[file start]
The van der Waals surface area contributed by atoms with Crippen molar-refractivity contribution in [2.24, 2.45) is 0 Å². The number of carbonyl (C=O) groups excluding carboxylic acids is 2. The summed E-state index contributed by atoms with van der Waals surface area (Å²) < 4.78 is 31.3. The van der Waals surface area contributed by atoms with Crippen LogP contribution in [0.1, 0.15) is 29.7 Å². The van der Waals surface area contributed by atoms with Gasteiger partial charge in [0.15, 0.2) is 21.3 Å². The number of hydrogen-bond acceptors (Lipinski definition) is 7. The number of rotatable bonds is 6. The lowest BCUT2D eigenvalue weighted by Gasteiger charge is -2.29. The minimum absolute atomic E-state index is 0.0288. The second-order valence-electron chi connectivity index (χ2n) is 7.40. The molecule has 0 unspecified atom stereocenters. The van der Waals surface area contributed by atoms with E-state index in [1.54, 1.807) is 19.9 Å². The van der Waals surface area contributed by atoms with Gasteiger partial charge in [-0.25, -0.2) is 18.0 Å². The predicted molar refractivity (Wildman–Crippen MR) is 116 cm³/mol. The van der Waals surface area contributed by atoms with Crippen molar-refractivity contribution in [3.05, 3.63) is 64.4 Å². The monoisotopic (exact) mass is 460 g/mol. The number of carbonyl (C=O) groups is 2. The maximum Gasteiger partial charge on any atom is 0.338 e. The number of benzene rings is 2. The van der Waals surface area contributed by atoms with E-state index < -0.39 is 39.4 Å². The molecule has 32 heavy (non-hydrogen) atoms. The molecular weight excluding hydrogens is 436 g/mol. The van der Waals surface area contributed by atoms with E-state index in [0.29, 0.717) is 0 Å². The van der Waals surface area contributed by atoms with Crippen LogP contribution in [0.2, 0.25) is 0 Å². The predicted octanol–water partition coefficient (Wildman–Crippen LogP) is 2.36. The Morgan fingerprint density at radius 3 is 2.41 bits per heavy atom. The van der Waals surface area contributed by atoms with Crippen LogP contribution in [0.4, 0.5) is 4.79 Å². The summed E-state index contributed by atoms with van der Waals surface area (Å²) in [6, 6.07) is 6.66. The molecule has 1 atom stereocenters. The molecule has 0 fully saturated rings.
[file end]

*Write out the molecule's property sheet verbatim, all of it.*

The van der Waals surface area contributed by atoms with Crippen molar-refractivity contribution in [2.24, 2.45) is 0 Å². The number of carbonyl (C=O) groups excluding carboxylic acids is 2. The summed E-state index contributed by atoms with van der Waals surface area (Å²) < 4.78 is 31.3. The van der Waals surface area contributed by atoms with Crippen LogP contribution in [0.1, 0.15) is 29.7 Å². The van der Waals surface area contributed by atoms with Gasteiger partial charge in [0.15, 0.2) is 21.3 Å². The number of hydrogen-bond acceptors (Lipinski definition) is 7. The number of rotatable bonds is 6. The lowest BCUT2D eigenvalue weighted by Gasteiger charge is -2.29. The minimum absolute atomic E-state index is 0.0288. The second-order valence-electron chi connectivity index (χ2n) is 7.40. The molecule has 0 unspecified atom stereocenters. The van der Waals surface area contributed by atoms with E-state index in [1.54, 1.807) is 19.9 Å². The van der Waals surface area contributed by atoms with Gasteiger partial charge in [-0.25, -0.2) is 18.0 Å². The predicted molar refractivity (Wildman–Crippen MR) is 116 cm³/mol. The van der Waals surface area contributed by atoms with Crippen molar-refractivity contribution in [3.05, 3.63) is 64.4 Å². The monoisotopic (exact) mass is 460 g/mol. The number of carbonyl (C=O) groups is 2. The maximum Gasteiger partial charge on any atom is 0.338 e. The number of benzene rings is 2. The van der Waals surface area contributed by atoms with E-state index < -0.39 is 39.4 Å². The molecule has 32 heavy (non-hydrogen) atoms. The molecular weight excluding hydrogens is 436 g/mol. The van der Waals surface area contributed by atoms with E-state index in [0.29, 0.717) is 0 Å². The van der Waals surface area contributed by atoms with Crippen LogP contribution in [0.2, 0.25) is 0 Å². The predicted octanol–water partition coefficient (Wildman–Crippen LogP) is 2.36. The Morgan fingerprint density at radius 3 is 2.41 bits per heavy atom. The van der Waals surface area contributed by atoms with Crippen LogP contribution in [0.4, 0.5) is 4.79 Å². The summed E-state index contributed by atoms with van der Waals surface area (Å²) in [6, 6.07) is 6.66. The molecule has 1 atom stereocenters. The molecule has 0 fully saturated rings.